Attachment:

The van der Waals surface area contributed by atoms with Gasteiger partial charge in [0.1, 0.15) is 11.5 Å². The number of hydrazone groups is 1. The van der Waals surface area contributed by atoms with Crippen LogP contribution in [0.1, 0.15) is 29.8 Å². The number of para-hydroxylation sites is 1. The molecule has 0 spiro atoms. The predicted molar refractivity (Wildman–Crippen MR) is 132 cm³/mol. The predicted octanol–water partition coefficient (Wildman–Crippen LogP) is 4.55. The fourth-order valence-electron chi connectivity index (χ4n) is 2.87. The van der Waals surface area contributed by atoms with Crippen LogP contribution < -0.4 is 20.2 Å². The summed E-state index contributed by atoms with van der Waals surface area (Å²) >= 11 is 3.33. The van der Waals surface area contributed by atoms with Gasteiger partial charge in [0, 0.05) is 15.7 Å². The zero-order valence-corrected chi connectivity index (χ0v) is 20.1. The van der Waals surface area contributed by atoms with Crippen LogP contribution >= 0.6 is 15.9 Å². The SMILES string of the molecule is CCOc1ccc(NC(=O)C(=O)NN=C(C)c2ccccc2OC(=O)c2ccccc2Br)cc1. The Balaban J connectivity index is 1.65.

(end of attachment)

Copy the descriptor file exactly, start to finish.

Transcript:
The van der Waals surface area contributed by atoms with Gasteiger partial charge in [0.1, 0.15) is 11.5 Å². The number of hydrazone groups is 1. The van der Waals surface area contributed by atoms with Crippen LogP contribution in [0.1, 0.15) is 29.8 Å². The number of para-hydroxylation sites is 1. The molecule has 0 spiro atoms. The predicted molar refractivity (Wildman–Crippen MR) is 132 cm³/mol. The predicted octanol–water partition coefficient (Wildman–Crippen LogP) is 4.55. The fourth-order valence-electron chi connectivity index (χ4n) is 2.87. The van der Waals surface area contributed by atoms with Crippen LogP contribution < -0.4 is 20.2 Å². The summed E-state index contributed by atoms with van der Waals surface area (Å²) >= 11 is 3.33. The van der Waals surface area contributed by atoms with Gasteiger partial charge in [0, 0.05) is 15.7 Å². The zero-order valence-corrected chi connectivity index (χ0v) is 20.1. The van der Waals surface area contributed by atoms with Crippen LogP contribution >= 0.6 is 15.9 Å². The SMILES string of the molecule is CCOc1ccc(NC(=O)C(=O)NN=C(C)c2ccccc2OC(=O)c2ccccc2Br)cc1. The Balaban J connectivity index is 1.65.